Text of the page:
Northern soul remains one of the most enduring musical movements the UK has seen
Something strange happened in the late 1960s to early 1970s. Young men – mainly from working class backgrounds and fresh out of school – descended on northern cities such as Manchester, Blackpool and Wigan for a night out. But, not just any night out, these were northern soul nights. An all-night, drug fuelled rampage of a night. Nights so good they spawned an entire youth movement.
Yet, there was more to northern soul than just dancing, drugs and questionable fashion statements. It was a collection of working class men who, through their passion and drive, had the effect of keeping alive reams of music that would have otherwise been consigned to the scrapheap.
For the devout it was secret handshakes and sewn-on badges; a niche lifestyle which would continue to see their passion burn as strong today as it did back then. But, what was northern soul?
Essentially, it is a matter of classification. As the 1960s drew to a close, the godfathers of soul music in America, Tamala Motown, began to change their signature sound.
They turned away from the heavy beat and fast tempo records that had popularised them in the mid-1960s and, instead, began to produce a funkier, smoother strain of soul in the vein of Marvin Gaye’s seminal What’s Going On and Stevie Wonder’s Music of My Mind.
“What was really unusual about Northern Soul is that it looked into the past to get its sounds”
This did not sit well with the belligerent northern male, who still preferred listening to the up-tempo soul tracks, which could power them through the night. Fortunately for them, such was the popularity of soul music in America at the time, there was a treasure trove of unreleased records just waiting to be discovered by a hungry British audience.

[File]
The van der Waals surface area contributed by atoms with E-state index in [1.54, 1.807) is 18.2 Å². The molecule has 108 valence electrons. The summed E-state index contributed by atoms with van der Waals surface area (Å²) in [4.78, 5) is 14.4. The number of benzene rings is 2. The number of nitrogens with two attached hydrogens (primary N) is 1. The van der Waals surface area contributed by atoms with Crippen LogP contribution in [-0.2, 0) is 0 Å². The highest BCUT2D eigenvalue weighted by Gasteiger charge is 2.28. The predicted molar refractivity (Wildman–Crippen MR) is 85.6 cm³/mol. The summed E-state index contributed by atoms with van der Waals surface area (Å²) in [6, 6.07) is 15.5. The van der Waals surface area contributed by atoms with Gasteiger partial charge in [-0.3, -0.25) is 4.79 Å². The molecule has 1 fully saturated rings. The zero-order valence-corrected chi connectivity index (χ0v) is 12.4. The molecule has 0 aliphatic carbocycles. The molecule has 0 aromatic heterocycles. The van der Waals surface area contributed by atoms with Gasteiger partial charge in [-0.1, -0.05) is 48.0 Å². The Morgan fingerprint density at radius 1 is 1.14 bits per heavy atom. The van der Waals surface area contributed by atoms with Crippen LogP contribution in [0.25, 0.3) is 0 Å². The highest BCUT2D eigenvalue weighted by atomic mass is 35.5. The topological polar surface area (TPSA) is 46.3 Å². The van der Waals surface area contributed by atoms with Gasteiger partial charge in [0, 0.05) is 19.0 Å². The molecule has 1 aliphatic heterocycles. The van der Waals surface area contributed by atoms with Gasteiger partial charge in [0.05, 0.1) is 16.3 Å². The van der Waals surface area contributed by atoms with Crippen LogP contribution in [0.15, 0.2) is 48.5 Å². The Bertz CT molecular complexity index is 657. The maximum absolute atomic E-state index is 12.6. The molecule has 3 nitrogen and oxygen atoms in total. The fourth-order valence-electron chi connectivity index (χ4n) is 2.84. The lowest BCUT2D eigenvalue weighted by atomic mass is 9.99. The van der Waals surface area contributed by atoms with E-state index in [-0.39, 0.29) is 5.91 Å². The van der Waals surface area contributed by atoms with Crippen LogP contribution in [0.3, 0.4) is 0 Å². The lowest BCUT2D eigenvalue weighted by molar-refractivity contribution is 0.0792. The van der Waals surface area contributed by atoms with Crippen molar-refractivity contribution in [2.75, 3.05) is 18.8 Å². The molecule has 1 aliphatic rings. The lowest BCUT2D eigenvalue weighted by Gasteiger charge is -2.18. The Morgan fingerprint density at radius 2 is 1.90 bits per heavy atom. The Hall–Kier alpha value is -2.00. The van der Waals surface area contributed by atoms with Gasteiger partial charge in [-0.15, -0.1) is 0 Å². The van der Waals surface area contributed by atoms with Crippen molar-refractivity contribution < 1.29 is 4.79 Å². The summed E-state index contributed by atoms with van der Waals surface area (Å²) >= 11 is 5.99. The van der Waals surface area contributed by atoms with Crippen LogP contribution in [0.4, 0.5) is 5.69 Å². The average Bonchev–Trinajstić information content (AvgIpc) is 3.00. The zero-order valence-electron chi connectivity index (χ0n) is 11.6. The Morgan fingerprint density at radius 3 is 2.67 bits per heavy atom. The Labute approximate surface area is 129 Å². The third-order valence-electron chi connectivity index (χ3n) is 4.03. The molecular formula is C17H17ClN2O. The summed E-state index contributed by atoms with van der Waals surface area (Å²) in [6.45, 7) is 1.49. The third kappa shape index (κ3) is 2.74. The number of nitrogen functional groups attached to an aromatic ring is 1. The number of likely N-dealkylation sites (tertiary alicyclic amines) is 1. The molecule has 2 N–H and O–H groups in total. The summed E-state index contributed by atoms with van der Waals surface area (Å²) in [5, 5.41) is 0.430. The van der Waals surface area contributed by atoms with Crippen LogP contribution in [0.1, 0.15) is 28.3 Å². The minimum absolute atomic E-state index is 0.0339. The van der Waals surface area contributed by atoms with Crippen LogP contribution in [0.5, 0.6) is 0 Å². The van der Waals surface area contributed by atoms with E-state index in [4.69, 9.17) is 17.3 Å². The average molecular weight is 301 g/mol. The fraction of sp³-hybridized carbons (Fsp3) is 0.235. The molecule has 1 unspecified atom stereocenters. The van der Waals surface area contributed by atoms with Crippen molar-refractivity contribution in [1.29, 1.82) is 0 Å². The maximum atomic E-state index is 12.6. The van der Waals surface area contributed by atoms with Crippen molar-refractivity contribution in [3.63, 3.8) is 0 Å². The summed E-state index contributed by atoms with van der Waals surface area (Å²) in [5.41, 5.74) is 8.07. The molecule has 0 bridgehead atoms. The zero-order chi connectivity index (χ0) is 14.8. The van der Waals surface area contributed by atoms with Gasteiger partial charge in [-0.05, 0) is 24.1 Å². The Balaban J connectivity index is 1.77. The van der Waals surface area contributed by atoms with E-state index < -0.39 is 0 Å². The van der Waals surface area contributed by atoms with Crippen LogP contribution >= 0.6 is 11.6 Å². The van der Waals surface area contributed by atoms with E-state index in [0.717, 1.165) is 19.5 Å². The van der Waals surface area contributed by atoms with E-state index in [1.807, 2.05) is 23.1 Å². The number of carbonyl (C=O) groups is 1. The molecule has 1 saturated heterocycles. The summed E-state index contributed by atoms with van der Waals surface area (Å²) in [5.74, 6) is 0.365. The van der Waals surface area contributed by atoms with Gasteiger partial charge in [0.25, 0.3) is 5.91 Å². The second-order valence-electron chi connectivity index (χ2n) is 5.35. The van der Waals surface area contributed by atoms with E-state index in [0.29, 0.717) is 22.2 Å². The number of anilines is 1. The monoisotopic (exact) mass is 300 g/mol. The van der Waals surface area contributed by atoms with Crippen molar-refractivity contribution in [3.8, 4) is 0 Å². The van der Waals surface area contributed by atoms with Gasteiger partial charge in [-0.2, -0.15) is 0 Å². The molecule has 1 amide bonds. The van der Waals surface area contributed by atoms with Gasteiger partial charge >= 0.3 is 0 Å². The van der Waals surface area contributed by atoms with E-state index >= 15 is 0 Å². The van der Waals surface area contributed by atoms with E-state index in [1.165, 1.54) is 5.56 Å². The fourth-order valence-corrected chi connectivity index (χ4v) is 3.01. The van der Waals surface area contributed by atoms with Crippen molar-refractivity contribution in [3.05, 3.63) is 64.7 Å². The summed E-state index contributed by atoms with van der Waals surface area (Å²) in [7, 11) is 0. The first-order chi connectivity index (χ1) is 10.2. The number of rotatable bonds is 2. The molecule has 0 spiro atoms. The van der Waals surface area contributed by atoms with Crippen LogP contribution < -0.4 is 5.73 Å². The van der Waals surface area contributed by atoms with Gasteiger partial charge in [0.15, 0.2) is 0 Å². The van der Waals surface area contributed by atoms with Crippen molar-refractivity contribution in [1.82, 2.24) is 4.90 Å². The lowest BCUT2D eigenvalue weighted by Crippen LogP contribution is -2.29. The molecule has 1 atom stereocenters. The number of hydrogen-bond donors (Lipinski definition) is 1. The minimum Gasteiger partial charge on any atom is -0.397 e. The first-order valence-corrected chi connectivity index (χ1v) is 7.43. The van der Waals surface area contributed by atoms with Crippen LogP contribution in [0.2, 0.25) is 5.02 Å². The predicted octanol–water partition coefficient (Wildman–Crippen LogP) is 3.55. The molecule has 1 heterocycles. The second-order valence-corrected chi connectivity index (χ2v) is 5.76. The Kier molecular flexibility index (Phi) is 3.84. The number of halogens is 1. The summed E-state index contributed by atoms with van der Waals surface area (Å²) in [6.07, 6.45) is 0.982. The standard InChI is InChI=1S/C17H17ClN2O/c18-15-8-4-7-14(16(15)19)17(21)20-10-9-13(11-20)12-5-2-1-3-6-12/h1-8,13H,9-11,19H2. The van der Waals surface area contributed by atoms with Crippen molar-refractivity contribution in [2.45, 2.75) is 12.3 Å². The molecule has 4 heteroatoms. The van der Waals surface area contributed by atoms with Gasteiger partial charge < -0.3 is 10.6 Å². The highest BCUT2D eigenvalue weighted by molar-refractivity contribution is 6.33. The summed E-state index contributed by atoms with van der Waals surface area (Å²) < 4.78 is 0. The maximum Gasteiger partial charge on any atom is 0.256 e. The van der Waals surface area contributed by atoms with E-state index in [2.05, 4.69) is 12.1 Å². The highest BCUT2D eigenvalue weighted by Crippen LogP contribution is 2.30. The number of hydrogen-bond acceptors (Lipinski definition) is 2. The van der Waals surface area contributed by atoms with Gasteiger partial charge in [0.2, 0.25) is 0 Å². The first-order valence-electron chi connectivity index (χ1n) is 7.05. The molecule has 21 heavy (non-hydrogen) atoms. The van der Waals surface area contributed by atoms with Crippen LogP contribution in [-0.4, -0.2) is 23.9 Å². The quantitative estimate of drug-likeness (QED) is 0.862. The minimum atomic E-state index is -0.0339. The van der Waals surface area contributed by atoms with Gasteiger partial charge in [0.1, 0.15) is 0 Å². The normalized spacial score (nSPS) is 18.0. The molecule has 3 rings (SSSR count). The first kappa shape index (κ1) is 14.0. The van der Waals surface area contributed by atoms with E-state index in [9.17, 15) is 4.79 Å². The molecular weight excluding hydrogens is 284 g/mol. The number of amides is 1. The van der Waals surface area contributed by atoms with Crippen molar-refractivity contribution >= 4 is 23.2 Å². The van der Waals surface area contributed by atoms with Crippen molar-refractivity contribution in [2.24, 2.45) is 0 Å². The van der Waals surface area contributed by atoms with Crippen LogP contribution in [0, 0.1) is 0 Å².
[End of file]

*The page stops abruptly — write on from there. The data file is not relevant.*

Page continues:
However, northern soul, as a term, came about in a slightly different fashion.
“The guy that termed it ‘northern soul’ was a journalist called Dave Godin who had a record shop in south London that sold nothing but black music,” explains Tim Brown, a collector and dealer of northern soul records (raresoulvinyl.co.uk).
“What he noticed was that people from the north of England, mostly men and mostly following football teams, used to come down and ask for records that were three or four years old because they weren’t fond of the later sound.
“He started getting these particular records together, put them in a box, and called it northern soul. It all developed from that point on.”
This is one of the things that makes the development of northern soul interesting. Fans were not buying new records, but instead digging up old ones – making it a musical phenomenon out of its time, during its time.
“Everything that happened subsequently with rave, punk or anything like that; that was music from that geographical area and that timeframe,” says Mr Brown. “What is unusual about northern soul is that it looked into the past of another country, the USA, and so the music was 90% American. That is what was really unique about it.
“There have been numerous, more modern, music scenes that involved staying up until 4am, taking drugs and wearing the wrong kind of clothing, but what was really unusual about northern soul is that it looked into the past to get its sounds.”
But does Mr Brown believe there could there ever be a movement like northern soul again?
“No,” he says firmly. “The Internet has ruined any chance of that. It was a secret society. Facebook is an anathema to what northern soul represented in, say, 1974. It is just completely the opposite. It was all about secret handshakes and a, ‘you don’t know what we’re doing’ attitude.”